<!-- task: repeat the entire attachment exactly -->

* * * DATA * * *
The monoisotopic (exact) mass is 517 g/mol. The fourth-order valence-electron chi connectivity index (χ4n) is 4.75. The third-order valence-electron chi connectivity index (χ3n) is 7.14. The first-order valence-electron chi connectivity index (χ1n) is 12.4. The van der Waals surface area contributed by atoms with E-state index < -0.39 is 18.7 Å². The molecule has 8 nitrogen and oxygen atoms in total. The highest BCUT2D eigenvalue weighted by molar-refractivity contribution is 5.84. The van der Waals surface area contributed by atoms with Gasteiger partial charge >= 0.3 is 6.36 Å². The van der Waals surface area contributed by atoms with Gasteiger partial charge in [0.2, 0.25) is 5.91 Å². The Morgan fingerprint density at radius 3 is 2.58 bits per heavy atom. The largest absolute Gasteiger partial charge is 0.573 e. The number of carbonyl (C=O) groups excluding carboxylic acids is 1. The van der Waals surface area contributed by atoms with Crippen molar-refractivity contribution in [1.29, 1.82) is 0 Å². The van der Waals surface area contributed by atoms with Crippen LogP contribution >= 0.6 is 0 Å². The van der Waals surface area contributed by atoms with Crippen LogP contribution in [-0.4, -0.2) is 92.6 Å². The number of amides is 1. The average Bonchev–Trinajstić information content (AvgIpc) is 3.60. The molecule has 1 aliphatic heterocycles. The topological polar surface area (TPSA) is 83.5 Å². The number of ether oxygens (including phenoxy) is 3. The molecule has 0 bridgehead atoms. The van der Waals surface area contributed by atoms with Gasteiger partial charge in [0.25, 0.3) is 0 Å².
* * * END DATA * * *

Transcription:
The monoisotopic (exact) mass is 517 g/mol. The fourth-order valence-electron chi connectivity index (χ4n) is 4.75. The third-order valence-electron chi connectivity index (χ3n) is 7.14. The first-order valence-electron chi connectivity index (χ1n) is 12.4. The van der Waals surface area contributed by atoms with E-state index < -0.39 is 18.7 Å². The molecule has 8 nitrogen and oxygen atoms in total. The highest BCUT2D eigenvalue weighted by molar-refractivity contribution is 5.84. The van der Waals surface area contributed by atoms with Gasteiger partial charge >= 0.3 is 6.36 Å². The van der Waals surface area contributed by atoms with Gasteiger partial charge in [0.2, 0.25) is 5.91 Å². The Morgan fingerprint density at radius 3 is 2.58 bits per heavy atom. The largest absolute Gasteiger partial charge is 0.573 e. The number of carbonyl (C=O) groups excluding carboxylic acids is 1. The van der Waals surface area contributed by atoms with Crippen molar-refractivity contribution in [1.29, 1.82) is 0 Å². The van der Waals surface area contributed by atoms with Crippen LogP contribution >= 0.6 is 0 Å². The van der Waals surface area contributed by atoms with Crippen LogP contribution in [-0.4, -0.2) is 92.6 Å². The number of amides is 1. The average Bonchev–Trinajstić information content (AvgIpc) is 3.60. The molecule has 1 aliphatic heterocycles. The topological polar surface area (TPSA) is 83.5 Å². The number of ether oxygens (including phenoxy) is 3. The molecule has 0 bridgehead atoms. The van der Waals surface area contributed by atoms with Gasteiger partial charge in [0.25, 0.3) is 0 Å².